Learning to trust

Here's information about Unschoolers Unlimited. We are an informal network of people who are learning to trust our own and our children’s ability to choose the best ways to learn and grow.

Ned and I are parents of a 36 year old son. When Cassidy was a baby, we were inspired by John Holt, who said “Children do not need to be made to learn, or shown how. They want to and they know how.” We decided that Cassidy would determine what, when, where, how much and with whom he would learn. We never used school books or taught lessons. We answered his questions when he asked and helped him gain access to the real world when he wanted it. We called it unschooling.

When we went to homeschool support group meetings, the conversation was usually “How do I get my kids to do math, what curriculum do I choose, etc.” When we said we don’t “teach” our son, there might be one or two other parents who said “We don’t either, but we thought we were the only ones.” So we started a support group.

We hold family gatherings -- usually on the third Saturday of every other month. We come together to play and socialize, to support and encourage each other, to share ideas and information, and to reassure ourselves that we are not alone in believing that children and adults can be responsible for our own learning. We publish an occasional newsletter and a mailing list.

Our son celebrated his graduation (Magna Cum Laude!) in 2002 from Hunter College in New York City. After college he moved to Brooklyn and got into bicycle riding. He rode across the country to Seattle where he worked in bike shops and met the love of his life. Lucky for me, he persuaded Kim to come back to Brooklyn.

In 2009 he opened Bespoke Bicycles in Brooklyn NY.
Now he and Kim and their beautiful twins live in Philadelphia. Cassidy is managing Mainline Cycles

Ned died peacefully at home in July 2009 after a long illness.
I continue to do this group because I love talking to people about homeschooling and enjoy holding their hands as they make the leap into self directed learning.

Please call or write if you have questions. I look forward to hearing from you and meeting you.


Luz Shosie
Guilford, CT

Would you like to receive our contact list and occasional newsletter? Send an email to nedvare@ntplx.net
There is no charge. We welcome contributions of any kind.


Our mailing list is circulated only to other families on the list.
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CHILDREN’S NAMES AND BIRTH DATES (if you want them published)

What are your interests, concerns, or questions about unschooling?
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Sunday, June 6, 2010

The Uncurriculum

“To parents I say, above all else, don't let your home become some terrible miniature copy of the school. No lesson plans! No quizzes! No tests! No report cards! Even leaving your children alone would be better; at least they could figure out some things on their own. Live together, as well as you can; enjoy life together, as much as you can. Ask questions to find out something about the world itself, not to find out whether or not someone knows it.”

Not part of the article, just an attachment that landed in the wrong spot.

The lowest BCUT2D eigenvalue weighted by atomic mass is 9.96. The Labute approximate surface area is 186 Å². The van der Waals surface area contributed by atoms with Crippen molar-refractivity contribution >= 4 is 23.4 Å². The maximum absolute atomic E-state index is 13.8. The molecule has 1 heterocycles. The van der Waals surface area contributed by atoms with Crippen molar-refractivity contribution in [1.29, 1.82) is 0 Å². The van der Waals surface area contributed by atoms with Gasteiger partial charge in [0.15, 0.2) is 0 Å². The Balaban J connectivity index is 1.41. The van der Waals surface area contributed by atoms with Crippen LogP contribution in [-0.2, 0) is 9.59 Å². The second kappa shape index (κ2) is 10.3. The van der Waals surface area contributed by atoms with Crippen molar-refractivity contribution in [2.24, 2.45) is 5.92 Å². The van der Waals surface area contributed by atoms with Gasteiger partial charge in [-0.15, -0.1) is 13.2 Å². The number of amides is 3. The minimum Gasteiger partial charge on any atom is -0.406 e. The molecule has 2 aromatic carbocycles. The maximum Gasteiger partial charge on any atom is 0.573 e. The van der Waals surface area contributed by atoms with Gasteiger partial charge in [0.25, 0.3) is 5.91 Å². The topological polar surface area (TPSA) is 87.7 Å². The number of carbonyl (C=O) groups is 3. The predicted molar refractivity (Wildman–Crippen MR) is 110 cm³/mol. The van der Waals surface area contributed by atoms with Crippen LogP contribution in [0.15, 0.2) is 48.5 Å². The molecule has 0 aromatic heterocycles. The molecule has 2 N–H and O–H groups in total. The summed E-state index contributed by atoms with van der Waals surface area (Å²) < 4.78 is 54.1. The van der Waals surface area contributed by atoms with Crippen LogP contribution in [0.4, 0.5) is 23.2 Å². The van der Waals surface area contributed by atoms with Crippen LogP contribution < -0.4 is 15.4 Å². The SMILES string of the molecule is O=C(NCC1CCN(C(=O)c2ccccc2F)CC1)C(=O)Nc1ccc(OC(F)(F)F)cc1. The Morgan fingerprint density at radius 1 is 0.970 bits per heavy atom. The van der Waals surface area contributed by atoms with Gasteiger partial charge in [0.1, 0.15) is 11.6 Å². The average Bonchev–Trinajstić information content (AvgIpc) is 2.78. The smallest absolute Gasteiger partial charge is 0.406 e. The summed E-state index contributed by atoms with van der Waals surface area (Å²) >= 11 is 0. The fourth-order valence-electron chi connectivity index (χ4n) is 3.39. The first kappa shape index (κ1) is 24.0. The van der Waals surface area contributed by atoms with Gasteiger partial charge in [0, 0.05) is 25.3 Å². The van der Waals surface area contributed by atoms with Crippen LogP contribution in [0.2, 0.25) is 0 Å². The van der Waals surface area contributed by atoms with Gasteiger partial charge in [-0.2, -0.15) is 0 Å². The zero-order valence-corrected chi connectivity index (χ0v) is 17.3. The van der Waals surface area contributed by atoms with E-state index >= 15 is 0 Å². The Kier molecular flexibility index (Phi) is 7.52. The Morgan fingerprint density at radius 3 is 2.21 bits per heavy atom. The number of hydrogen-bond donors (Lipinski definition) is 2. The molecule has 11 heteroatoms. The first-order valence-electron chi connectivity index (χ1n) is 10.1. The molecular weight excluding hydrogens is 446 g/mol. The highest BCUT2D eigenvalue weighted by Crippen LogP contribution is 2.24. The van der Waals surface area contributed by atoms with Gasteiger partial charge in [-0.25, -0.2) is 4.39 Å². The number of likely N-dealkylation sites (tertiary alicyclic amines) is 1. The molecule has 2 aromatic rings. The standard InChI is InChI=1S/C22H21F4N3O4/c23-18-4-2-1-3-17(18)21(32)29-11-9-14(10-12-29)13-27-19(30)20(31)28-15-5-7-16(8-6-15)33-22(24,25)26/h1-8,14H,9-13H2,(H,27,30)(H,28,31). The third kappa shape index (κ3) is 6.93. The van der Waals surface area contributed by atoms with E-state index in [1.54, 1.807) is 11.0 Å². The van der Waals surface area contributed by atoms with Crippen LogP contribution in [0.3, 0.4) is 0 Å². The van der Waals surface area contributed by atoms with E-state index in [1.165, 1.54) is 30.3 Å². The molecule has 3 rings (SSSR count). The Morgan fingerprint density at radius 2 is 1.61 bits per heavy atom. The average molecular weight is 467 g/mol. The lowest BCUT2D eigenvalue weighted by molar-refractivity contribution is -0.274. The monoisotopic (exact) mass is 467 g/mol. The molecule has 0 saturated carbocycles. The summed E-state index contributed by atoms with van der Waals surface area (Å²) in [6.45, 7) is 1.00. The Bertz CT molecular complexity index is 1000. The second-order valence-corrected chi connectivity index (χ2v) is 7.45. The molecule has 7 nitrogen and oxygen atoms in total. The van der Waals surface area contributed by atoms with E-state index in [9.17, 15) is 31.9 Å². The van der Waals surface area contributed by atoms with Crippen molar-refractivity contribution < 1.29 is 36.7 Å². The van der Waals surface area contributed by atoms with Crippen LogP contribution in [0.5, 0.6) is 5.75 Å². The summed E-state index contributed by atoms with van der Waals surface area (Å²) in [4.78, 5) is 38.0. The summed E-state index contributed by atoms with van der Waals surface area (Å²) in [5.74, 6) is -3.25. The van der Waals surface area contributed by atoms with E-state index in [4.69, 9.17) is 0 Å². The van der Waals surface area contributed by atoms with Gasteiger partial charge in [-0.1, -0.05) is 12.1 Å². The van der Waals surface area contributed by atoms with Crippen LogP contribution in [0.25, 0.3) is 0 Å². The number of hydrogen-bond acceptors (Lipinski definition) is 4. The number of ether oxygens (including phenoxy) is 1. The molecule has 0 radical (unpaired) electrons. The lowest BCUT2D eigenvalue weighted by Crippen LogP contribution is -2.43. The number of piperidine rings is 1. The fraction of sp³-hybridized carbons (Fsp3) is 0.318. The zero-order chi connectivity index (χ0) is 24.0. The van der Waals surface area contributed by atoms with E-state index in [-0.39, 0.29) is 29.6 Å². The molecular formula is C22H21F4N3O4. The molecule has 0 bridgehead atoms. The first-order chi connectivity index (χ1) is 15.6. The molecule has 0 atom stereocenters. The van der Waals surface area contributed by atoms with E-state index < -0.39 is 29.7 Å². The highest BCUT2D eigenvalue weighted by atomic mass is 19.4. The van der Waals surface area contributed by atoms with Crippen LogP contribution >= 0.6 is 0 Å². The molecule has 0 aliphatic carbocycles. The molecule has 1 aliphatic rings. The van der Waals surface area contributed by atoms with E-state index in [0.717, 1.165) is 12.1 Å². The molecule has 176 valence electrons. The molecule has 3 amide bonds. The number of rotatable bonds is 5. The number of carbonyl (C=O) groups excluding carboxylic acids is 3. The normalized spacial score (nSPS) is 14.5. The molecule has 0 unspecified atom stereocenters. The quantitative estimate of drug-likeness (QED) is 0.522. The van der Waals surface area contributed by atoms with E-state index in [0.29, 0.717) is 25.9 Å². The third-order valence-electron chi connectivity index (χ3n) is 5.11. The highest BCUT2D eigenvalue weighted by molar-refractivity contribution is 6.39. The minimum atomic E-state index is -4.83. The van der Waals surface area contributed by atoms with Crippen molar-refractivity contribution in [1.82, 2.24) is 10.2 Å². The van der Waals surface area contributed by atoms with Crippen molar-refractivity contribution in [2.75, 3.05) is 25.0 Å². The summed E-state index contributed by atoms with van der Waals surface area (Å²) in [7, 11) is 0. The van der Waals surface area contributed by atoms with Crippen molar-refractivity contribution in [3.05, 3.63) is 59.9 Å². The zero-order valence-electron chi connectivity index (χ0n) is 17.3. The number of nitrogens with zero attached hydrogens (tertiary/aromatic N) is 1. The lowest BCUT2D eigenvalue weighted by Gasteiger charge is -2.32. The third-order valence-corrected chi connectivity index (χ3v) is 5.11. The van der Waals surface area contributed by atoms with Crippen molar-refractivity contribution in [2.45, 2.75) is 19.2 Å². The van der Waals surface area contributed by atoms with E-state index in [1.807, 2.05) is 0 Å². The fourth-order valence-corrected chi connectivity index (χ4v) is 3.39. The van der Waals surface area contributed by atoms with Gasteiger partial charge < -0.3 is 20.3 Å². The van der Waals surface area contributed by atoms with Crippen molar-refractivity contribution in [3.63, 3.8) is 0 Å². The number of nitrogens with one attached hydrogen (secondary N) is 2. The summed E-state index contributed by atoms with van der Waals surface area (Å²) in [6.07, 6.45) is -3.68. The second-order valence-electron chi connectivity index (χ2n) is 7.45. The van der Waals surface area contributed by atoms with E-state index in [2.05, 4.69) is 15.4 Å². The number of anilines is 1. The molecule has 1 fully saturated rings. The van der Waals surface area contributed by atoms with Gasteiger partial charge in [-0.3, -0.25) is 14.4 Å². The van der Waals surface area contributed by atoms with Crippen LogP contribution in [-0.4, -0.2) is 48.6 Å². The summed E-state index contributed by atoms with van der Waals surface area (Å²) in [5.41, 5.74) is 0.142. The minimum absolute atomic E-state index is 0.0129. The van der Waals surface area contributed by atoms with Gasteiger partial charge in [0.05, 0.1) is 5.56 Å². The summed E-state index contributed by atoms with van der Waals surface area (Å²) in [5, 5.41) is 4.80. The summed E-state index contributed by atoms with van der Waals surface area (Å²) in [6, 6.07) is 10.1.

John Holt Teach Your Own

No school books? no tests? no grades? Well what, then???

Play is children's most important activity. It's the way they figure out how the world works, what part they have in the world. Cassidy and his friend used to say, “Let's betend...” and then spend hours being race car drivers, cops, robbers, parents, space cadets, puppies, babies, hunters, merchants, explorers.... Scientists play with theories, writers play with words and ideas, inventors play with materials & concepts, parents learn how to play again...

Work: No, I don't mean forcing kids to do chores, but allowing, encouraging (and having patience with) them to join you in your work at their level of ability and interest; helping them to find access to their own work in the real world when they choose. Real work. Real tools. Real responsibility. Volunteering, getting paid for some of those chores, apprenticing, starting a business...

Reading: Being read to (if and when you and they enjoy it); seeing others read for pleasure and curiosity; playing with books, letters, words, maps, puzzles, board games, comic books... No pressure -- some learn to read at 4, some at 12 & by the time they're 16, no one can tell the difference.

Math: Instead of math lessons, check out the fascinating and beautiful books in the library. Pocket money or allowance, getting & spending; blocks, cards, dominoes; sports & games; origami; cooking, gardening; building a model or a tree house, measuring distance, angles, heat, light, weight, speed...

Science: Humans are born scientists. Encourage curiosity & help kids go where it leads: mud, pets, rocks, bugs, stars, trains, bicycles, fishing, swimming, computers, dinosaurs, food, bodies, weather...

Art & music: real materials and instruments, lessons & practice (if kids choose) or messing about with piano, recorder, ukulele, drum, clay, paint; seeing art & artists, acting, listening to music, dancing, playing along...

Doing nothing: thinking, dreaming, watching the clouds, imagining... Often “doing nothing” means kids are not doing what parents think they should be doing. Which means kids are doing what they choose, which is the best way (maybe the only way) people learn. The point is, schooling, textbooks, and most “educational materials” are artificial, boring and limiting. Real life and real work are unlimited, unpredictable, fascinating. And kids know the difference.